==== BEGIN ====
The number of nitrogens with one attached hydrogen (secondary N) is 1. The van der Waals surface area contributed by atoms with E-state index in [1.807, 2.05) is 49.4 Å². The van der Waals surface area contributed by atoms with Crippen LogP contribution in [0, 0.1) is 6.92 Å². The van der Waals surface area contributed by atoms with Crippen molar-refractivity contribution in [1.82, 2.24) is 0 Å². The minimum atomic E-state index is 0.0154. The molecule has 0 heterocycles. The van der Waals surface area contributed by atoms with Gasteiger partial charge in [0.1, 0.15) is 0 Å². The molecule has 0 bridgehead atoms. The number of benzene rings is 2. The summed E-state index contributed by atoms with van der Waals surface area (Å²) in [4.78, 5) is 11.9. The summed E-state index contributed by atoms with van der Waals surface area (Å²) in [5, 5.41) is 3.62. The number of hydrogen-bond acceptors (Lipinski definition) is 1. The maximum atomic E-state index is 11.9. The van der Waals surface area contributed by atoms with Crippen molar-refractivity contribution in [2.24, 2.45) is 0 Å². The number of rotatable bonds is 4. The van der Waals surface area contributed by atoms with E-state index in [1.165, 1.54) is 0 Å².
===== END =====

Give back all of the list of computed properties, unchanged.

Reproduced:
The number of nitrogens with one attached hydrogen (secondary N) is 1. The van der Waals surface area contributed by atoms with E-state index in [1.807, 2.05) is 49.4 Å². The van der Waals surface area contributed by atoms with Crippen LogP contribution in [0, 0.1) is 6.92 Å². The van der Waals surface area contributed by atoms with Crippen molar-refractivity contribution in [1.82, 2.24) is 0 Å². The minimum atomic E-state index is 0.0154. The molecule has 0 heterocycles. The van der Waals surface area contributed by atoms with Gasteiger partial charge in [0.1, 0.15) is 0 Å². The molecule has 0 bridgehead atoms. The number of benzene rings is 2. The summed E-state index contributed by atoms with van der Waals surface area (Å²) in [4.78, 5) is 11.9. The summed E-state index contributed by atoms with van der Waals surface area (Å²) in [5, 5.41) is 3.62. The number of hydrogen-bond acceptors (Lipinski definition) is 1. The maximum atomic E-state index is 11.9. The van der Waals surface area contributed by atoms with Crippen molar-refractivity contribution in [2.24, 2.45) is 0 Å². The number of rotatable bonds is 4. The van der Waals surface area contributed by atoms with E-state index in [1.165, 1.54) is 0 Å².